- May 31, 2019 at 6:05 am #3595543
kind of obvious but just in case.
I did this for a member at another forum that commented adding weight to the provided hook (or an improvised version of it) can have that weight swaying in the wind therefore being counterproductive.
One easy solution is to attach the weight resting on the ground to the hook via a shock cord in tension .
what you see in that photo is something I had on hand but a simple piece of shock cord will do.
( I had mineral water with a high iron content in that container)May 31, 2019 at 10:55 am #3595554Brad PMember
Great idea, but I was a bit worried that was, well, something used for hospital patients.May 31, 2019 at 10:21 pm #3595659
A rather peculiar story behind that. The springs where that water comes from are only a few Km from were we lived for 3 years , about 1 hour drive from here. They were discovered by Swiss -Italian miners that arrived in that area to do quartz blasting for gold mining. Those people are related to my ancestors from across the border in Italy, they spoke the same dialect, hate the same food , lived the same way.
Both my grandfather and my mother worked at the first Italian mineral water bottling plant so I grew up drinking real mineral water , the type that comes out of the ground not manufactured in a factory.Jun 1, 2019 at 11:44 am #3595722Brad PMember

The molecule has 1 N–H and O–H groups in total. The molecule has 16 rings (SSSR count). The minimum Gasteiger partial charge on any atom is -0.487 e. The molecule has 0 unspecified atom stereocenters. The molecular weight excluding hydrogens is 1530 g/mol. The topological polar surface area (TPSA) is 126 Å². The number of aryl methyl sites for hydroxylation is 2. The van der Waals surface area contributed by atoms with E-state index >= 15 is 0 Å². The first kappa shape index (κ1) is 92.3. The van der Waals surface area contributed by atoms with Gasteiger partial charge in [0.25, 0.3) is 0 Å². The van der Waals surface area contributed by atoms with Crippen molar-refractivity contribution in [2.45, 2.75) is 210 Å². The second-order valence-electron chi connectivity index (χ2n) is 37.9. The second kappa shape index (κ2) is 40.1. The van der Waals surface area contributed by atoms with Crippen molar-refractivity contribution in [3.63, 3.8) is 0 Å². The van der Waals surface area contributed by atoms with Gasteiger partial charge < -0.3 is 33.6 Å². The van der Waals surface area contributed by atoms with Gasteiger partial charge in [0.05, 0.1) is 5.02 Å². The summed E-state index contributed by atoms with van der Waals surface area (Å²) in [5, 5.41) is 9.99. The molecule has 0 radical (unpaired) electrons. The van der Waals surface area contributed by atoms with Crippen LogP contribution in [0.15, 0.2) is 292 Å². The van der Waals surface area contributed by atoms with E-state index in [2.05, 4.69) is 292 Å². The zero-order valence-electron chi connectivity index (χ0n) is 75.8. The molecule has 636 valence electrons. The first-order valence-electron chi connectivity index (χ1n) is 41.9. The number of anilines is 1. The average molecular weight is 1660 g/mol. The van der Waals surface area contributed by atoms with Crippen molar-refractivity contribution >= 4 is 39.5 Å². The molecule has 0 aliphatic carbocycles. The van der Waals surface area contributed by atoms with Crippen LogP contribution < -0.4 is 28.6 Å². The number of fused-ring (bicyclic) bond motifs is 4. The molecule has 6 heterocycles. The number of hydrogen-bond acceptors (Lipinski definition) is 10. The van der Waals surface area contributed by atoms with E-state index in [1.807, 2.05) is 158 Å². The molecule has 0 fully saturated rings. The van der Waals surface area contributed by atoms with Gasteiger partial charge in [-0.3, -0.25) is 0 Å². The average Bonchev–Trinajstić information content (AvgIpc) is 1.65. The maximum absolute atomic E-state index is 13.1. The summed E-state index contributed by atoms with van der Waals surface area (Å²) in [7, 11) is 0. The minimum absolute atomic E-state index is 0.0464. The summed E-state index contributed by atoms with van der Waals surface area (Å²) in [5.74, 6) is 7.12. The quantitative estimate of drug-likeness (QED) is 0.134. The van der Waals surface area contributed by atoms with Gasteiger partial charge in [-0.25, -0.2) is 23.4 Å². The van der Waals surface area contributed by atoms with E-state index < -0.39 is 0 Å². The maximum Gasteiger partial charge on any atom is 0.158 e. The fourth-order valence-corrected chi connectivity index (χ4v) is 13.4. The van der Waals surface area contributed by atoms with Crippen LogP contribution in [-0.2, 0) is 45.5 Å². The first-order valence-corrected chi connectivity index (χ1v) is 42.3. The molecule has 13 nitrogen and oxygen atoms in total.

My wife’s family rents a cabin in Lost River State Park in WV for a week every summer. They’re on well water and it also stains the sinks and toilets orange-brown due to the iron.
The park used to be a health spa 100 years or so ago and people would come to drink from the sulfur springs, which smell like rotting eggs.Jun 1, 2019 at 3:45 pm #3595740Lester MooreMember
@satoriLocale: Olympic Peninsula, WA
Webbing with a ladderloc (or 3mm cord with a lineloc) adjuster, a hook on top, and a loop on the bottom for girth hitching a rock works very well – it’s adjustable in height and can loop around various sized object on the ground (rocks, logs, backpack, etc.).Jun 1, 2019 at 10:35 pm #3595806
The elastic part saves you from having to adjust the cord so that the item is on the ground but pulling down. You may need to try it to see how simple it really is.Oct 28, 2019 at 2:57 am #3616119Boyan BMember
@groovygeekLocale: San Diego, CA
Weighing down tripods in anything but the calmest weather is not a good idea. The extra weight acts like a sail and gets pushed around, causing low frequency vibrations that are impossible to average out with normal exposure times. I hike with a light-ish tripod (Gitzo series 2 or equivalent) and have never had the need to weigh it down. Of course, with photography bring the primary reason I hike my idea of “light” is probably anathema to many here. Until recently I hiked with a Nikon D800 body, 14-24/2.8 lens, 80-400 lens, some light-ish midweight, a massive Wonderland ND system, a tripod, ballhead, six spare batteries, a 15 mAh USB battery, the ksit falls on and on. Clocks in at over 15 lbs when everything is said and done. And I need a 80L or larger pack to fit it all in.
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